• Educate Authors on Fair Use. “The U.S. Copyright Office will summarize current law and provide general guidance targeted to artists seeking to apply the law to their own situations.”
• Raise Public Awareness. “Federal agencies will continue to look for opportunities to raise awareness and increase understanding of the risks from intellectual property infringement.”
• Improve Efficacy of Enforcement by Leveraging Advanced Technology and Expertise. The example cited is to use mobile computing to decrease the cycle time for inspection and infringement determination. Espinel will create an interagency working group to look for more such opportunities.
• Consider Alternative Forums for Enforcement of Rights. The plan would push consideration, already underway, of small claims courts at the Copyright Office and at the PTO.
• Protect Intellectual Property at [the Internet Corporation for Assigned Names and Numbers]. The plan proposes government agency “engagement with ICANN's multi-stakeholder processes to further improve the new gTLD program, including through mechanisms for intellectual property protection, and to mitigate abuses of the domain name registration system.”
• Examine Labor Conditions Associated with Infringing Goods. This task was assigned to the Department of State to “examine the relationship between unacceptable labor conditions and the manufacture and distribution of counterfeits and take further action if necessary.”
• Expand Information-Sharing by [U.S. Department of Homeland Security] to Identify Counterfeit Goods at the Border. The issue is mostly a matter of legislation, such as the Foreign Counterfeit Merchandise Prevention Act, H.R. 21, that would allow customs officials to share information with copyright and trademark holders. But the plan also calls for CBP regulations related to circumvention devices.
In the press conference, Espinel noted that issues related to trade secrets and economic espionage are “woven throughout the strategic plan. That has been and will continue to be a major emphasis.”
She also highlighted “transparency and getting public input from the public. It's very important to us that we hear from as many people as possible.”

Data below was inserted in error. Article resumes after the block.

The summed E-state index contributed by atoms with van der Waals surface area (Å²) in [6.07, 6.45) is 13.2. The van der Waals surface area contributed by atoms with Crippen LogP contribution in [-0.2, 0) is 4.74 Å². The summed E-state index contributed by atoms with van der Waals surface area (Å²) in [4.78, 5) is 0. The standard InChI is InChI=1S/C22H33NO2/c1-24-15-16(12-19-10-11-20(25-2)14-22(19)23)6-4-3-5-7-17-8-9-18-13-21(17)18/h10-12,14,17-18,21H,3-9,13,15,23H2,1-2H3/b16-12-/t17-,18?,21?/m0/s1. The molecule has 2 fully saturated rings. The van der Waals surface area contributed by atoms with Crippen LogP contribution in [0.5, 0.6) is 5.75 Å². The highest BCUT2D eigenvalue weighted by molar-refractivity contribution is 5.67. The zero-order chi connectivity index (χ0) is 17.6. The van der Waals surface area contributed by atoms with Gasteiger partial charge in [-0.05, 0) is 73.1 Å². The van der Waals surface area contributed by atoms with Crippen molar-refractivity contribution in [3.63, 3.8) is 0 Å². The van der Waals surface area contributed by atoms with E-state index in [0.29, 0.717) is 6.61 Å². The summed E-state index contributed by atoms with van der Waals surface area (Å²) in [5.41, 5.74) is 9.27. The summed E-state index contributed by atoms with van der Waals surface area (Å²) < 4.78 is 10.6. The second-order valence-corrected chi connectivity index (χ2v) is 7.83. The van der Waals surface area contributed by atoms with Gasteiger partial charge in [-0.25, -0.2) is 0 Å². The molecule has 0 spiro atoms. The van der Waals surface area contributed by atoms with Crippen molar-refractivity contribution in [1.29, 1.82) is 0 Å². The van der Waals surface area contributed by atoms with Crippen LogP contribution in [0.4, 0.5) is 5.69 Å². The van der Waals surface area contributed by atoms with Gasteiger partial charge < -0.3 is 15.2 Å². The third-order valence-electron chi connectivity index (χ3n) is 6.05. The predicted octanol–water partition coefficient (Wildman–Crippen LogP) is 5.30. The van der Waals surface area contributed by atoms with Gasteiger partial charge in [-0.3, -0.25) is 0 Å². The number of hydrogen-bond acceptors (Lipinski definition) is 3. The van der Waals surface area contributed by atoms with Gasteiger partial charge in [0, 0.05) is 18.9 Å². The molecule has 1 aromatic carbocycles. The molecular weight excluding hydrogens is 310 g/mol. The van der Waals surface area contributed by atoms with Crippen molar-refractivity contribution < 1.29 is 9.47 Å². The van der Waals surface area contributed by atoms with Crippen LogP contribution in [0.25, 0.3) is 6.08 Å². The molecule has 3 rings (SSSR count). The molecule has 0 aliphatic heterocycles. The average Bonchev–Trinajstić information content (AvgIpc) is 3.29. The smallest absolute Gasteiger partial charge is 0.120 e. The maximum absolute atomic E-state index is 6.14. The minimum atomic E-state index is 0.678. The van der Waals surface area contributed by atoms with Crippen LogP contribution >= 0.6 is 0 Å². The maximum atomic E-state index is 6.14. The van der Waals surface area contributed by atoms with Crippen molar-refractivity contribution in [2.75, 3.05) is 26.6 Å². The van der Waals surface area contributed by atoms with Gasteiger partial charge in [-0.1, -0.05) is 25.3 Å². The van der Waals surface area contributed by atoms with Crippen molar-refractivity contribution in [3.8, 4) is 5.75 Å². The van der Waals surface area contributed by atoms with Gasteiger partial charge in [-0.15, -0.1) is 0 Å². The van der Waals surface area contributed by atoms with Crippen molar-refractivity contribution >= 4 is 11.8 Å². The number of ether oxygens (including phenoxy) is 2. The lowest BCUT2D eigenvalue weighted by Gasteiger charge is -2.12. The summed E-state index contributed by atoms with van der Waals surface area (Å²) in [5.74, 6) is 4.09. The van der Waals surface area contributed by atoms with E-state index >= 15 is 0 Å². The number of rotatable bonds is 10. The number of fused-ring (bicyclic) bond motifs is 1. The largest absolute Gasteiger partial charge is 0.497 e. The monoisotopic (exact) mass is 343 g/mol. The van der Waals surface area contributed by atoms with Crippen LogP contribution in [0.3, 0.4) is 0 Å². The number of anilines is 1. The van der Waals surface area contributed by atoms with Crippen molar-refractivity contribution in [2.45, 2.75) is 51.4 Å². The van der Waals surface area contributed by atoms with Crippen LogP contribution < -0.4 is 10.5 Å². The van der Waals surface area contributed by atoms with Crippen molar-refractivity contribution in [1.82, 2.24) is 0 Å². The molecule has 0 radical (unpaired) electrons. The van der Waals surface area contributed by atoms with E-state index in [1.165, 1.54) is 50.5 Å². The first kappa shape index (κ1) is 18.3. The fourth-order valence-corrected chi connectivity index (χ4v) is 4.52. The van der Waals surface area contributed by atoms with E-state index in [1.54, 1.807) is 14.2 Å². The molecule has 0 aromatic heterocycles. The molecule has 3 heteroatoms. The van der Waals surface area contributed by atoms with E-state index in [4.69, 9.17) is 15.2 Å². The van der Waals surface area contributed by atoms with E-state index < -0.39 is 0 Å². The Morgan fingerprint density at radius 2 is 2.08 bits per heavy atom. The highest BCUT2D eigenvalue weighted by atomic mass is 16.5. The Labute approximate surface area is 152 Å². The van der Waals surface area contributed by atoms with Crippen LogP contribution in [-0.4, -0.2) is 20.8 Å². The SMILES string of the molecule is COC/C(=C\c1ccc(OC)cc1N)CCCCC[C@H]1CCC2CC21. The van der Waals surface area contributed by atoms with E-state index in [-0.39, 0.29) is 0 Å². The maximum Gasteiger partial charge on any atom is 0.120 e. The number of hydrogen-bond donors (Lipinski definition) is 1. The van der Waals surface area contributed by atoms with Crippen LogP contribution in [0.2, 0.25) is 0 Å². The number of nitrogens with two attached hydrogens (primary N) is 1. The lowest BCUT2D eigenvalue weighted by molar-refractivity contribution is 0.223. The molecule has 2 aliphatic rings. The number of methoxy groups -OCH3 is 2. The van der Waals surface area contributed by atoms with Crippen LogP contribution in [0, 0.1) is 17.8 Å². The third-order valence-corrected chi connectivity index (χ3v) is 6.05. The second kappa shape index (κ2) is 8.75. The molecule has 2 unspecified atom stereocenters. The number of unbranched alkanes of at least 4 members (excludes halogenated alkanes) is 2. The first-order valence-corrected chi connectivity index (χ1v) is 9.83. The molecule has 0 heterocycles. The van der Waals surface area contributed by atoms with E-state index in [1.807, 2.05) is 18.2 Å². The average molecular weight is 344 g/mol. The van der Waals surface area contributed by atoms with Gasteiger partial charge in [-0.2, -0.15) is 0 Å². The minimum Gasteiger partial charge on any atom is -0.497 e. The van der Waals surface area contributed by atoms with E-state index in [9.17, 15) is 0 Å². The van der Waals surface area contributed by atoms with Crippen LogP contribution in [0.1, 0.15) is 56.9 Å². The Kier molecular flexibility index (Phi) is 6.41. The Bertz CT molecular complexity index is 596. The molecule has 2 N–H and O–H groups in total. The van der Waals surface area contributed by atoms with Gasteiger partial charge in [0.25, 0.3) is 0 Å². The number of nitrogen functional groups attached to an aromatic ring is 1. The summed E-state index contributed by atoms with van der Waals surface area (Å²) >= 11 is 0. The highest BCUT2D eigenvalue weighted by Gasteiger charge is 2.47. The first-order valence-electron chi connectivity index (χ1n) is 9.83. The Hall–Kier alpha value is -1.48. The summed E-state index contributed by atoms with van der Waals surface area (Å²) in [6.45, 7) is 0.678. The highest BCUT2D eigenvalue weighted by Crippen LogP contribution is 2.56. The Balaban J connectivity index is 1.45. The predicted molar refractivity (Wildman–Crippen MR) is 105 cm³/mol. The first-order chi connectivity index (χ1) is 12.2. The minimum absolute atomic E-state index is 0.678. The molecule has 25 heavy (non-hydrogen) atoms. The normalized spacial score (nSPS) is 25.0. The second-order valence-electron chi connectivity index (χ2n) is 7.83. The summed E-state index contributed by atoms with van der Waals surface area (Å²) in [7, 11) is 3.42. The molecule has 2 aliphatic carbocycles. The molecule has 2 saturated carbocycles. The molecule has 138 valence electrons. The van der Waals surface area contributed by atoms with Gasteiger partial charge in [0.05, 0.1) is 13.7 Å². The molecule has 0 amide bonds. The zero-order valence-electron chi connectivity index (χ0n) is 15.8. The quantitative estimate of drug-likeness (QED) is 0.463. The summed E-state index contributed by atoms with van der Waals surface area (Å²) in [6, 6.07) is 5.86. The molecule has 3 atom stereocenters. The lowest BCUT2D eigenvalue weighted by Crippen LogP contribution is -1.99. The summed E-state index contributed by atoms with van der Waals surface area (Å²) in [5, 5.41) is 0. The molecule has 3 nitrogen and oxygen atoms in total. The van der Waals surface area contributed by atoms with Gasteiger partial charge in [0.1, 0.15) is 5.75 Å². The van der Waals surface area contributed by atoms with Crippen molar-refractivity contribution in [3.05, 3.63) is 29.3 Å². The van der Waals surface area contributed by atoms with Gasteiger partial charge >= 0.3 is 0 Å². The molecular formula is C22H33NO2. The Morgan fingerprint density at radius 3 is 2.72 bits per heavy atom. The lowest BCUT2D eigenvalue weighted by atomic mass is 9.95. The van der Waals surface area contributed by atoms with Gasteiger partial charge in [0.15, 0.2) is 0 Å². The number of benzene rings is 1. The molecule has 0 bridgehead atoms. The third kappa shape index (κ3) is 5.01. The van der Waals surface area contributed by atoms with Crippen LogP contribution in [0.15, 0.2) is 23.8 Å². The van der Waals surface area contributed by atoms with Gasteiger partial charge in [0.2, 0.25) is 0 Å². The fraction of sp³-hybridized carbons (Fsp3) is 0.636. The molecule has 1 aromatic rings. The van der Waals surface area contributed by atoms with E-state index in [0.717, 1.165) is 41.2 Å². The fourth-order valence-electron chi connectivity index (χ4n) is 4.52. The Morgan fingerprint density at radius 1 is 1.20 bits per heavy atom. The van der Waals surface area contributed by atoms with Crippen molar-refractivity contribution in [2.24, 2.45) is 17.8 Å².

She focused during the call mainly on the action items related to online infringement and, in particular, the plan's call for more voluntary initiatives from private firms.
“It's important that we continue to reach out to the tech companies,” she said. “We need everyone at the table.”
Though she was pleased with the voluntary initiatives taken to date, she identified three “additional sectors in the tech world we should be reaching out to: … cyber lockers, domain name registrars, and search [engine firms].”
The PTO issued a notice on the same day requesting comments on a “Voluntary Best Practices Study,” with a focus on “intellectual property infringement that occurs online--such as copyright piracy and trademark counterfeiting.”
Espinel defined the PTO's function as more of a review than active involvement in reaching out to internet firms.
“It's very important to us that the voluntary initiatives are having a positive impact, … that they are reducing infringement in a practical and effective way and are not unduly burdensome,” Espinel said. “The PTO is going to be taking on the work of doing that assessment so we know that in fact the voluntary initiatives are working.”
The PTO's notice “invites input from all interested parties on the processes, data metrics, and methodologies that could be used to assess the effectiveness of cooperative agreements and other voluntary initiatives to reduce infringement.” It identifies six specific questions for additional input.
Comments are due July 22.
Espinel's blog post about the plan is at http://www.whitehouse.gov/blog/2013/06/20/intellectual-property-key-driver-our-economy.
PTO's request for comments is at http://pub.bna.com/ptcj/78FedReg37210.pdf.
Comparison of 2013 vs. 2010 plan action items is at http://pub.bna.com/ptcj/IPECPlanChanges2013.pdf.
PTO's request for comments is at http://pub.bna.com/ptcj/78FedReg37210.pdf.
Notify me when updates are available (No standing order will be created).
Put me on standing order
Notify me when new releases are available (no standing order will be created)